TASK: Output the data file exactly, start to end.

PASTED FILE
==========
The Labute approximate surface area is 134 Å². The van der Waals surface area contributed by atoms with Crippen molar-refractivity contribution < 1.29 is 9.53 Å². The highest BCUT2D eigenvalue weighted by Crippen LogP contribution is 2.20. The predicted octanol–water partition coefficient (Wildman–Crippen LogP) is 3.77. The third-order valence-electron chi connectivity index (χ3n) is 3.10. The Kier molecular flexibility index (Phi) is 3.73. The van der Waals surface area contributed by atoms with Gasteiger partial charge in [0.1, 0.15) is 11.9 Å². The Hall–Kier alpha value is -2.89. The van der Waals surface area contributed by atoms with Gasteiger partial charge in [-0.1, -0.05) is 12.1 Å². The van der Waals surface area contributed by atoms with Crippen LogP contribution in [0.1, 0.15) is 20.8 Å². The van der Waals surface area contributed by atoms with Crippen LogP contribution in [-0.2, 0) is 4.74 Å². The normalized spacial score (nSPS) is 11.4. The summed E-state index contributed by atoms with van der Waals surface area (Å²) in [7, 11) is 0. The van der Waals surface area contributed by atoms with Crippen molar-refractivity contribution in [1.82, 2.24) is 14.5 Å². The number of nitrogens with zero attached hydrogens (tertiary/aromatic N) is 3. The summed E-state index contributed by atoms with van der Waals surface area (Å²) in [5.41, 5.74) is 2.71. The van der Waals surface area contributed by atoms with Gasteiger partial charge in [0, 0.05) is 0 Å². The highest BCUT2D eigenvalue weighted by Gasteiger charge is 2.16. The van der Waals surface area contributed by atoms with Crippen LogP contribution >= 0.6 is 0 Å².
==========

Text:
The Labute approximate surface area is 134 Å². The van der Waals surface area contributed by atoms with Crippen molar-refractivity contribution < 1.29 is 9.53 Å². The highest BCUT2D eigenvalue weighted by Crippen LogP contribution is 2.20. The predicted octanol–water partition coefficient (Wildman–Crippen LogP) is 3.77. The third-order valence-electron chi connectivity index (χ3n) is 3.10. The Kier molecular flexibility index (Phi) is 3.73. The van der Waals surface area contributed by atoms with Gasteiger partial charge in [0.1, 0.15) is 11.9 Å². The Hall–Kier alpha value is -2.89. The van der Waals surface area contributed by atoms with Gasteiger partial charge in [-0.1, -0.05) is 12.1 Å². The van der Waals surface area contributed by atoms with Crippen LogP contribution in [0.1, 0.15) is 20.8 Å². The van der Waals surface area contributed by atoms with Crippen LogP contribution in [-0.2, 0) is 4.74 Å². The normalized spacial score (nSPS) is 11.4. The summed E-state index contributed by atoms with van der Waals surface area (Å²) in [7, 11) is 0. The van der Waals surface area contributed by atoms with Crippen molar-refractivity contribution in [1.82, 2.24) is 14.5 Å². The number of nitrogens with zero attached hydrogens (tertiary/aromatic N) is 3. The summed E-state index contributed by atoms with van der Waals surface area (Å²) in [5.41, 5.74) is 2.71. The van der Waals surface area contributed by atoms with Gasteiger partial charge in [0, 0.05) is 0 Å². The highest BCUT2D eigenvalue weighted by Gasteiger charge is 2.16. The van der Waals surface area contributed by atoms with Crippen LogP contribution >= 0.6 is 0 Å².